These steps to register a business can take as little as two days to complete but usually require longer and may require a local attorney’s help. Putting parts of business registration and other administrative processes online and simplifying them mark significant steps by Afghanistan toward a more transparent, welcoming investment climate. Nevertheless, according to credible private sector contacts, requests for bribes and unexpected bureaucratic delays frequently occur during the registration process, for foreign firms and even more for Afghan firms.
Most AISA licenses must be renewed annually, expect for companies operating under the Bilateral Security Agreement, for which the license period is three years. Plans are underway to extend the license validity to three years for all companies. It is widely understood within Afghanistan’s private sector, especially among international companies operating in Afghanistan, that while starting a business in Afghanistan might be relatively easy, renewing a business license can be a difficult exercise. Applications for renewal are contingent upon certification from the Ministry of Finance (MOF) that all tax obligations have been met. Some companies have seen AISA license renewals delayed while MOF audits their tax status, despite MOF assurances that an ongoing tax audit should not impede AISA license renewal. According to contacts, corruption and bribery are commonplace in the license renewal process.
The Afghanistan Investment Support Agency (AISA) is responsible for investment promotion and is currently reviewing its efforts. The High Commission on Investment (HCI) is responsible for investment policy making. The HCI includes participation by the Ministers of Agriculture, Economy, Finance, Foreign Affairs, Mines and Industries, the Governor of the Central Bank (Da Afghanistan Bank), and the Chief Executive Officer of AISA. The Minister of Commerce and Industries chairs the HCI. The High Economic Council, which is chaired by the President and includes both the HCI members and representatives from academia and the private sector, also plays a role in investment policy development.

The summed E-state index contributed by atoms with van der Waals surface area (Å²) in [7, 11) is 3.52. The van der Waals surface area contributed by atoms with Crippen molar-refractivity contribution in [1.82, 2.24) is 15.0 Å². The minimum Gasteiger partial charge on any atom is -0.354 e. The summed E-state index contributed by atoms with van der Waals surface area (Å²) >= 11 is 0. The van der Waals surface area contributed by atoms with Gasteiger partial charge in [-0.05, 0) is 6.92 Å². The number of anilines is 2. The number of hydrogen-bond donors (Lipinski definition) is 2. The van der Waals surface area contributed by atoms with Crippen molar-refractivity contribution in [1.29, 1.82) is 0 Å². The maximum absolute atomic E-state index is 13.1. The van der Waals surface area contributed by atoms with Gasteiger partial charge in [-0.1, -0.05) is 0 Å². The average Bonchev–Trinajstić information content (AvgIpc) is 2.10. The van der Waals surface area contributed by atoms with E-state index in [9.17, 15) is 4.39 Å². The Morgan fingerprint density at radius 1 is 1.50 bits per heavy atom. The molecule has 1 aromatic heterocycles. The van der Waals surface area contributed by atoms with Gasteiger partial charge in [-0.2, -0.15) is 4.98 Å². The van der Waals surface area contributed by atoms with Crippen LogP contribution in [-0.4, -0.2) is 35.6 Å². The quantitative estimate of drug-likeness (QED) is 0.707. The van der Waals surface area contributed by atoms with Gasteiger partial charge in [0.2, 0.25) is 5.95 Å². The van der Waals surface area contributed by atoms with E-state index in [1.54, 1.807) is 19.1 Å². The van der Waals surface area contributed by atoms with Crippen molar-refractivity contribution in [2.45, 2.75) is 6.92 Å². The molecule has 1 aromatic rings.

Limits on Foreign Control and Right to Private Ownership and Establishment
Under the PIL, foreign and domestic private entities have equal standing and may establish and own business enterprises, engage in all forms of remunerative activity, and freely acquire and dispose of interests in business enterprises.
Although the HCI has authority to limit the share of foreign investment in some industries, specific economic sectors, and specific companies, that authority has never been exercised. In practice, investments may be 100 percent foreign owned.
While there is no requirement for foreigners to secure Afghan partners, the Afghan Constitution and the PIL prohibit foreign ownership of land. In practice most foreign firms find it necessary to work with an Afghan partner and many businesses cite lack of land ownership as one of the greatest impediments to investment in Afghanistan. Foreigners may lease arable land for 3-5 years and non-arable land for 25-30 years.
There are no active privatization programs ongoing in Afghanistan.
Screening of FDI
Investment in certain sectors, such as production and sales of weapons and explosives, non-banking financial activities, insurance, natural resources, and infrastructure (defined as power, water, sewage, waste-treatment, airports, telecommunications, and health and education facilities) is subject to special consideration by the HCI, in consultation with relevant government ministries. The HCI may choose to apply specific requirements for investments in restricted sectors. Direct investment exceeding USD 3 million requires HCI approval of the investment application.
There is no relevant law or authority in Afghanistan for review of competition-related concerns, though some preliminary work has been taken towards developing a law. In some sectors, such as trading, fuels, money changing, and carpet production, small groups of businessmen reportedly have ability to sway market prices and forestall competition.
Afghanistan Economic Development and Investment Law